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Information about Osteoporosis

Osteoporosis is a significant health problem that affects more than 22 million women in the United States and potentially 200 million worldwide. This disease is characterized by diminished structural integrity of the skeleton (particular of the trabecular "spongy" bone) which results in an increased risk of fracture.

Osteoporosis is a condition that develops silently over a period of years, eventually progressing to a point where a fracture can easily occur causing pain and disability. The post-menopausal female population has the highest incidence of osteoporosis and the highest rate of morbidity and mortality due to osteoporosis. Throughout life, bones maintain themselves through a process known as remodeling in which old bone matrix is removed (resorption) and new bone matrix is formed. In early adulthood, the levels of bone resorption and bone formation are balanced. During menopause, estrogen levels decline causing bone resorption to exceed bone formation, resulting in a loss of bone mass.

Studies indicate that women may lose several percent of their skeleton each year, with the most rapid loss occurring in the years immediately after menopause. The National Osteoporosis Foundation estimates that osteoporosis is responsible for approximately 1.5 million fractures annually in the United States. Hip fractures lead to the most serious consequences - as many as one in every five hip fracture patients may die from complications within a year after fracture, one in every four will require long-term care and an even higher percentage of hip fracture patients will never return to an active and independent lifestyle.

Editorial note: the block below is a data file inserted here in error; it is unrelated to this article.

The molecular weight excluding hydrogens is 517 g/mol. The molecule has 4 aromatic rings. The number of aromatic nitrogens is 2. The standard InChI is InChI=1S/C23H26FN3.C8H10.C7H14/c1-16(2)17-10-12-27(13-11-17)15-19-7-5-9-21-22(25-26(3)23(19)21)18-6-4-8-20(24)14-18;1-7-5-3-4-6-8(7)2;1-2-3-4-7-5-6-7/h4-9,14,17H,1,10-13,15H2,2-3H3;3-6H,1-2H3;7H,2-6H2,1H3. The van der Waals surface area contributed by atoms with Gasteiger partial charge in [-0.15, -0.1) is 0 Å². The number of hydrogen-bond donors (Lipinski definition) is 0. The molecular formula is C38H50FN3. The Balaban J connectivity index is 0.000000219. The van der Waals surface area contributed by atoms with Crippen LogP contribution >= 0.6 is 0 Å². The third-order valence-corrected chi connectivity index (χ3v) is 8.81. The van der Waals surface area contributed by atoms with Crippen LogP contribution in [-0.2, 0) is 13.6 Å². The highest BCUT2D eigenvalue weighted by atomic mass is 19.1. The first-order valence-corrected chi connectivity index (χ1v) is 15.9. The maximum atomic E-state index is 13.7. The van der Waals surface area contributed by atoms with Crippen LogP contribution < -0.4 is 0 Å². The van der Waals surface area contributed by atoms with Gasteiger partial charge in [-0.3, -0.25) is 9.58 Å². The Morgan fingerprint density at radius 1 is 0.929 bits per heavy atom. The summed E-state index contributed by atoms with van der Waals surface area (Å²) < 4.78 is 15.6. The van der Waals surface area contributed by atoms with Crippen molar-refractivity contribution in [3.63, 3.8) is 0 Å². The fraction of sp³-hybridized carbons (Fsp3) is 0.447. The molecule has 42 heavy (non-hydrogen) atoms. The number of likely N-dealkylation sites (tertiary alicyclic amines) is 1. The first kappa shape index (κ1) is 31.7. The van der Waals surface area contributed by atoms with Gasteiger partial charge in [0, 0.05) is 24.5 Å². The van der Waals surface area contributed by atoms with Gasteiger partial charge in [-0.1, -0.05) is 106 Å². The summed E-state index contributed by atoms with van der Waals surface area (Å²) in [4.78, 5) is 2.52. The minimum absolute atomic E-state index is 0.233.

Until recently, osteoporosis was thought to be a natural consequence of aging. However, with the increased focus on women's health issues and preventive medical practices, this attitude is changing. over 70 clinical studies are currently in progress to assess the safety and effectiveness of new therapies to treat this disease. This push by the pharmaceutical industry to develop new therapies, coupled with the increased recognition of the disease as a preventable and treatable condition, bodes well for women who want to maintain independent and active lifestyles.


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